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I had two bedwetters. Both are fully dry now aged 8 and 12. The pathways in their brains haven't fully formed yet so it is usually just a matter of time. You can go to an enurisis nurse. They can help by giving you a mat that makes an alarm everytime your child wets. That wakes them up and helps to form the pathways in their brain betweentheir bladder being full and waking up to go to the toilet. They will also encourage your child to drink alot of water, particularly one full glass before bed. This does actually really help. This is because if you are dehydrated, your wee is more concentrated and the body will get want to get rid of it. It will hold on to the urine better if it is less concentrated.
I used to wake my kids up around 10pm to go to the toilet. Sometimes it worked, sometimes not.
One thing I noticed about my two, that might not be the same for your child, is that they tend to wee the bed when they are cold.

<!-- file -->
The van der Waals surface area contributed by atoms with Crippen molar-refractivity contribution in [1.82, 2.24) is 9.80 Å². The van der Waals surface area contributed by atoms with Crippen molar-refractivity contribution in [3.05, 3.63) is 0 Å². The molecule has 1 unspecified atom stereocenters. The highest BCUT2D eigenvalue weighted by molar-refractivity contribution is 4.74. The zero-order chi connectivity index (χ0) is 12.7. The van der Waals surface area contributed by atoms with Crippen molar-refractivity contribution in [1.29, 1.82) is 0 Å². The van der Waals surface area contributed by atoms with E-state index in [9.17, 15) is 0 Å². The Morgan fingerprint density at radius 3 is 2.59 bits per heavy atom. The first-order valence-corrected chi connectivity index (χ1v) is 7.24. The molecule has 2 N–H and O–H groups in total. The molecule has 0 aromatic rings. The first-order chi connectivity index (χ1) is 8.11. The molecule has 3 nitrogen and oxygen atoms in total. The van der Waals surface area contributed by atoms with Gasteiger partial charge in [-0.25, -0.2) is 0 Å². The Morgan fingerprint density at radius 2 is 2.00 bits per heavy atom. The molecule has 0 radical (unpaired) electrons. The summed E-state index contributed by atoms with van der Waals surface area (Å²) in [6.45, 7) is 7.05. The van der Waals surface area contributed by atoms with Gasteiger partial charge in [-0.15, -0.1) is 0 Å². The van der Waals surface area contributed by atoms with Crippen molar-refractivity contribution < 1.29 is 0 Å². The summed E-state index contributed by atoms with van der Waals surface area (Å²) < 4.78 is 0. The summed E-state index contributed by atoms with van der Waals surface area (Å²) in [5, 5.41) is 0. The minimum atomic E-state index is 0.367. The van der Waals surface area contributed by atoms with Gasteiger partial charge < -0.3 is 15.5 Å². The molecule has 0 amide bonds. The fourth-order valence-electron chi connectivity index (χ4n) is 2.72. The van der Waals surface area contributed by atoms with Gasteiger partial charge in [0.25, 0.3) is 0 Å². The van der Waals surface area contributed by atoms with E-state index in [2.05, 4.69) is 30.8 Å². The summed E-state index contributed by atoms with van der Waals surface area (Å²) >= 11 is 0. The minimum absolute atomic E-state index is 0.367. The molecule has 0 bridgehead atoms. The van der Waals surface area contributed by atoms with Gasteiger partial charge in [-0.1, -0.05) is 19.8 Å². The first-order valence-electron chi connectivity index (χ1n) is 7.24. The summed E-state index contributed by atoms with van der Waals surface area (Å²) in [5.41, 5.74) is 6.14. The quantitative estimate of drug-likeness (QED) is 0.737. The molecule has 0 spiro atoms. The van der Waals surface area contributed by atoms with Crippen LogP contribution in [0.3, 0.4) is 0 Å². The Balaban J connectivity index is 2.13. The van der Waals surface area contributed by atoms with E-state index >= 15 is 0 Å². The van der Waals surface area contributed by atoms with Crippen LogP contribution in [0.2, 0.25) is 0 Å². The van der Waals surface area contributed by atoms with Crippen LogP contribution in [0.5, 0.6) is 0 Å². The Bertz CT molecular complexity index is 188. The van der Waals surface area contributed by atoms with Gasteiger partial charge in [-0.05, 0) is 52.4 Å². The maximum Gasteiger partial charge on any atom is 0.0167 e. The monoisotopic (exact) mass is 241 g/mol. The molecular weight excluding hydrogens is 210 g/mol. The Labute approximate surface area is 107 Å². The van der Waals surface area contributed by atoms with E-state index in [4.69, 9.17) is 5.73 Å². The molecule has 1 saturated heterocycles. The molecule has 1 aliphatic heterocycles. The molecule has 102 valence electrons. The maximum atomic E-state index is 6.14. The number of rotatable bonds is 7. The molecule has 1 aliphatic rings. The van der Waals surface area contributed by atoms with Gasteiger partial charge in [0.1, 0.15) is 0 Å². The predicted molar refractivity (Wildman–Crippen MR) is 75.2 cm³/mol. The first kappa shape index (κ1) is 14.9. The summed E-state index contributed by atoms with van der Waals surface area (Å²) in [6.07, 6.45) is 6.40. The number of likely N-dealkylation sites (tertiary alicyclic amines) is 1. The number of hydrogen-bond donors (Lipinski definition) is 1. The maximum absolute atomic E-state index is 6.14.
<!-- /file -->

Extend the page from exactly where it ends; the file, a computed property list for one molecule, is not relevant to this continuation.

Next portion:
It's trial and error. They need to be able to wake. The brain must send that signal to wake. You could get her in the habit of before she goes to bed. Limiting intake of fluid close to bed and the re toileting before you go to bed. I was lucky both of my kids were good with toileting and didn't wet the bed now 9 & 11 and I think all up we've had the bed wet 4 / 5 Times.
Some kids get it some don't.
I started training my 6 yr old this month. He went through the same phase as your daughter. Dry for half of the first 8 days. I never woke him and he just started to get better with time. I do make him go to the toilet before bed. If he is still awake 30mins after bedtime I get him to go to the toilet again. We are now at the end of the month down to 1 day wet out of a week. He is slowly improving with just trying again. I chose not to wake him during the night but did consider it.
They will when their brain "clicks" my daughter is almost 9 and never been dry at night. We've seen doctors etc and shes just no there yet.
I don’t think Bedwetting at age 6 is a huge red flag, but your GP will be able to give you some guidance on what age to be more concerned. There are also hormones at play with staying dry over night. I can’t remember the name of the specific hormone, but there is one that actually signals to your body to produce less urine while you’re asleep. Sometimes it’s just a matter of kids needing a little more time. There is testing for this hormone and I know someone who had their child on tablets to help stimulate the hormone. But they were older, around 12yrs I think.
I have lots of friend who have had success with sitting their kids on the toilet around 9:30-10pm and they virtually do a wee in their sleep. Good luck!